• There’s no reason why age should prevent couples from writing and/or reciting their vows or having the rings blessed.
  • Readings can be whatever the couple want, and many are not age-specific in any way. However, some are suitable for more mature couples. I like this anonymous passage (for couples who are very young at heart!), and I conclude with it:

“The question is asked: ‘Is there anything more beautiful in life than a young couple clasping hands and pure hearts in the path of marriage? Can there be anything more beautiful than young love?’ And the answer is given: ‘Yes, there is a more beautiful thing. It is the spectacle of an old man and an old woman finishing their journey together on that path. Their hands are gnarled but still clasped; their faces are seamed but still radiant; their hearts are physically bowed and tired but still strong with love and devotion. Yes, there is a more beautiful thing than young love. Old love.’

For some ideas, please have a look at my YouTube channel (and subscribe!): https://www.youtube.com/channel/UC1wWfxIZw0VpZLbHrJAbV6A?view_as=subscriber

Wedding Ceremony Guide

Wedding Ceremony Guide

Your wedding ceremony should be the most important day of your life. Of course, you want to get it right. But what does it mean, to “get it right”?

There’s a lot of choices out there – possibly, more than you realise.

Religious, or not?

In many cases, the first decision you make together is whether or not you want a full religious ceremony. If not, do you want the other extreme? Of course, you can have a fully secular one, but maybe you prefer a mixture?


If your choice is a Church of England ceremony, it’s easier if it’s your local church, but you can choose another one. Normally, the Vicar will be able to take you through everything. There’s no need to visit a Register Office either, as everything can be done in one ceremony. The cost of this starts at £456.

Church of Scotland

Church of Scotland ceremonies can take place anywhere and at any time (as long as your minister is in agreement). You don’t need to be a Scottish resident – but you do need to give between 15 days and three months’ notice at the Register Office.

Roman Catholic

You’ll need to take your baptism and confirmation certificates along to your priest at least six months before you wish to marry. If one of you hasn’t been baptised, your priest’s permission will be needed. You’ll be expected to attend marriage preparation classes, and to attend Mass for six weeks before your wedding day. Additionally, you need to go to your local Register Office to give notice and obtain your marriage licence.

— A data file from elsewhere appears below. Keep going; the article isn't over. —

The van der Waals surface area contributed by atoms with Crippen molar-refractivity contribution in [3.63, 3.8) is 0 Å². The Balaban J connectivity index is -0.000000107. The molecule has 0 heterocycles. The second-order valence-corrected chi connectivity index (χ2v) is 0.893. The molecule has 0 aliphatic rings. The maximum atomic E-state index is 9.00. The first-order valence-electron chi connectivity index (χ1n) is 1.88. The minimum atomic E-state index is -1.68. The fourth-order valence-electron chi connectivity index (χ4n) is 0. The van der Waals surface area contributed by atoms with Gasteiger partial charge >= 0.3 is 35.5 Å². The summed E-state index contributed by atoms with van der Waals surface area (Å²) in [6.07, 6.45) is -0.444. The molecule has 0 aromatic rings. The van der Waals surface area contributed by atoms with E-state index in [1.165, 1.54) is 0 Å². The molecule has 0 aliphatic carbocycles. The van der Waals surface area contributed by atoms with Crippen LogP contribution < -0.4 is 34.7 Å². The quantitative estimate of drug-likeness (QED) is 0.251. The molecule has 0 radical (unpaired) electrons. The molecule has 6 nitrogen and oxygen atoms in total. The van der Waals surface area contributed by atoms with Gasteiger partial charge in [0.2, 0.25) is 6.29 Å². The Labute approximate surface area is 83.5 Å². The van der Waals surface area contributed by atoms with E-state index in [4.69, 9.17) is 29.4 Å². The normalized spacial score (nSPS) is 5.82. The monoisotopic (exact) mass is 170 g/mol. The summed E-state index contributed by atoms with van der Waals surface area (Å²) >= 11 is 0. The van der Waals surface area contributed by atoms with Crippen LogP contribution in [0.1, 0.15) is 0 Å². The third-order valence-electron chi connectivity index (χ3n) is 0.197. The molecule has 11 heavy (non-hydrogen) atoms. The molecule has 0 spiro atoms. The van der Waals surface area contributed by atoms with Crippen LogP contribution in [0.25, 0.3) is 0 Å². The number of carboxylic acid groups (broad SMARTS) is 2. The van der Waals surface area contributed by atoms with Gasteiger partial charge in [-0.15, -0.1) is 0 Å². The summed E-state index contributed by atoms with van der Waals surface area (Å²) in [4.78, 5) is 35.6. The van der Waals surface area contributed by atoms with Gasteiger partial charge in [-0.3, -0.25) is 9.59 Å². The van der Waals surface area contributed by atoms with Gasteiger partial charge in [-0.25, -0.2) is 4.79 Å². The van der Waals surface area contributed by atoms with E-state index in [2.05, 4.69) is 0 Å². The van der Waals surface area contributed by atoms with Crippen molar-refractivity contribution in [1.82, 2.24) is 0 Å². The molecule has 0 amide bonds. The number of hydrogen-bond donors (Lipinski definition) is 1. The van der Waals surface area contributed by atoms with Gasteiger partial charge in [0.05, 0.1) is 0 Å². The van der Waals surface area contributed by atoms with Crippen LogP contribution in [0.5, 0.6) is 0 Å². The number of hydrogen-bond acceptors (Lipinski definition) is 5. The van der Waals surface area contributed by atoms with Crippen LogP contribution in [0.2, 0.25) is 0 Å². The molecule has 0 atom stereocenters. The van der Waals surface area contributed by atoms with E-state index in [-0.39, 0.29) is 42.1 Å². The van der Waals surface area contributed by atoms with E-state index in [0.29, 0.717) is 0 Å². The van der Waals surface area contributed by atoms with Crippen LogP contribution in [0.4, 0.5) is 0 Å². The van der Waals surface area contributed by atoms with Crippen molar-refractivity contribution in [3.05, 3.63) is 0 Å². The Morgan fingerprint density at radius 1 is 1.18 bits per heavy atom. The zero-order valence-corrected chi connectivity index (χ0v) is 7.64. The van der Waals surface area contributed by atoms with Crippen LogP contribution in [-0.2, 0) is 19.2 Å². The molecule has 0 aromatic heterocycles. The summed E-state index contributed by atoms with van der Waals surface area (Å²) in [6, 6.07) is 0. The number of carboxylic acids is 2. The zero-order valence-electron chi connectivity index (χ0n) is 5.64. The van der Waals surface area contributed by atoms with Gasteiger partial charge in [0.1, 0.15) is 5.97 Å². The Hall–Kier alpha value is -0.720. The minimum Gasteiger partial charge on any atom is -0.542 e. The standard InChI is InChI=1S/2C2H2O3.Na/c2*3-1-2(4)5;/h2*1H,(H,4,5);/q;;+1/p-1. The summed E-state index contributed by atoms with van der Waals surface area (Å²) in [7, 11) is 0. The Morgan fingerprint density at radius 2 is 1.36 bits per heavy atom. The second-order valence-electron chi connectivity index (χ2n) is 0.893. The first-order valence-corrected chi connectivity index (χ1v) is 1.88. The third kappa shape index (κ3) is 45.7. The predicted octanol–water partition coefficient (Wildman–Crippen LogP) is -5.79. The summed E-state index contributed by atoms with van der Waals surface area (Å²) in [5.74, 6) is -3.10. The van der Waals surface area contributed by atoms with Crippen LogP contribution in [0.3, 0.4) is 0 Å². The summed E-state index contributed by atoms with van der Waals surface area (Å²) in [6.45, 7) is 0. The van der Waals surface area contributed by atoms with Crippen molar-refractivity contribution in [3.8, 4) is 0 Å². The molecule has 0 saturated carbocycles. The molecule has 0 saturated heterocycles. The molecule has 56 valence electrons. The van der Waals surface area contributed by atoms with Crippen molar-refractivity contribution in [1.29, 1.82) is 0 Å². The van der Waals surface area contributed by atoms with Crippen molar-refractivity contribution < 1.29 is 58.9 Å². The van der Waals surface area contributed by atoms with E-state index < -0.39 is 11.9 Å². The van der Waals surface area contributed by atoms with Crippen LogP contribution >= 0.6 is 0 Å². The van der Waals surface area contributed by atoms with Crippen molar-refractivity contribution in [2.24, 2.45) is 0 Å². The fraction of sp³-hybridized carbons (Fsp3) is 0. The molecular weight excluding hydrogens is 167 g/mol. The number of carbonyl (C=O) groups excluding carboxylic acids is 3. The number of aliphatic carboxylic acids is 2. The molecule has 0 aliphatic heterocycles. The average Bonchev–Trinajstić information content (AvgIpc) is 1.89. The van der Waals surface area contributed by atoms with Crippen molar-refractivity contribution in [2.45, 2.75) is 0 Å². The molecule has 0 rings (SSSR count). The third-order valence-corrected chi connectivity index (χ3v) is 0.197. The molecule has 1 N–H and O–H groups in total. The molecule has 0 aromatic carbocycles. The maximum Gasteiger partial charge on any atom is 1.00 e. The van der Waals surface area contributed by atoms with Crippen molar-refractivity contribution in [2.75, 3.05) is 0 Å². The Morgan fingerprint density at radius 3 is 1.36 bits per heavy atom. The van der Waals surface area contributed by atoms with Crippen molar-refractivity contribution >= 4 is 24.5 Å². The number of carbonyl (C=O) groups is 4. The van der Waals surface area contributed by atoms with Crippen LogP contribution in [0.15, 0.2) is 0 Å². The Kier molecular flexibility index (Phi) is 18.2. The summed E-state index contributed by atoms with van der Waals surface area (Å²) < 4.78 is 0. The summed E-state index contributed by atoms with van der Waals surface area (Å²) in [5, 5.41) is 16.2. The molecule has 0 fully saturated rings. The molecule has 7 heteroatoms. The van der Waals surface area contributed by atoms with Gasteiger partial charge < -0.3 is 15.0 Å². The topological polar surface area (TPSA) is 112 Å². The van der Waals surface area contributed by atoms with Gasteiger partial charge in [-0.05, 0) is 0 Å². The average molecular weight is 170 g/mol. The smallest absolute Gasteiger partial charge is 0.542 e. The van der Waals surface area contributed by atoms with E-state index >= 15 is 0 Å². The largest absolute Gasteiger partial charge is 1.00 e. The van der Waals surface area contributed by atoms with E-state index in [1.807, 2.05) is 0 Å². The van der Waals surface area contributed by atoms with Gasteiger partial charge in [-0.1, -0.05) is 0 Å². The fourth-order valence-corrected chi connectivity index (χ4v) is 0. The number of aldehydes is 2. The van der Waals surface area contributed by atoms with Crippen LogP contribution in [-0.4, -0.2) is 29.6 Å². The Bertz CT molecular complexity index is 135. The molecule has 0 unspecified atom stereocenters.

You will need to apply to the religious authorities and to the local Register Office. A religious ceremony will normally take place in a synagogue, but the rabbi may agree to conduct it elsewhere.


If you’re certain you want no religion, then you can opt for a humanist wedding. This will not be recognised in law, so you will still need to attend a Register Office ceremony beforehand. You can hold the humanist wedding wherever you wish, and can write your own vows and hire a humanist celebrant.

Just remember, that in a humanist ceremony, there should be no mention at all of God or even religious references, so if that’s a bit too extreme, you may want to consider a civil ceremony.


Civil Ceremony

Like the humanist wedding, a civil wedding has no legal validity. It is simply a ceremony that is put together specially, usually by a professional civil celebrant. It should create a fabulous atmosphere and may well reflect the personalities and beliefs of the couple.

You can hold this wherever you like. If it’s in a property licensed for marriages, the registrars can be booked to come out (at an extra charge) and conduct the legal ceremony there. The civil ceremony can follow on straight afterwards. Otherwise, if not in licensed premises, you both need to go to the Register Office beforehand, with two witnesses. (This costs £35.)

Register Office

In addition to the celebrant charge, you will have to pay the registrars for the legal words to be pronounced. To organise this in the first case, go to the local Register Office to give notice. (If you’re not marrying locally, you’ll have to contact that particular Register Office to ensure they have somebody available on your chosen day.)

You’ll need ID, proof of address and nationality, any previous marriage documents and details of your venue. Once issued, the notice will be displayed for 15 days before you can legally marry. Your marriage licence is valid for a year.

You can find your civil celebrant via recommendation, Google – or at this website!

So I hope you see that there are other routes open to you than full religious or humanist. As long as the legal words are said and witnessed properly, everything else can be as original and personalised as you choose. You really can have the day of your dreams!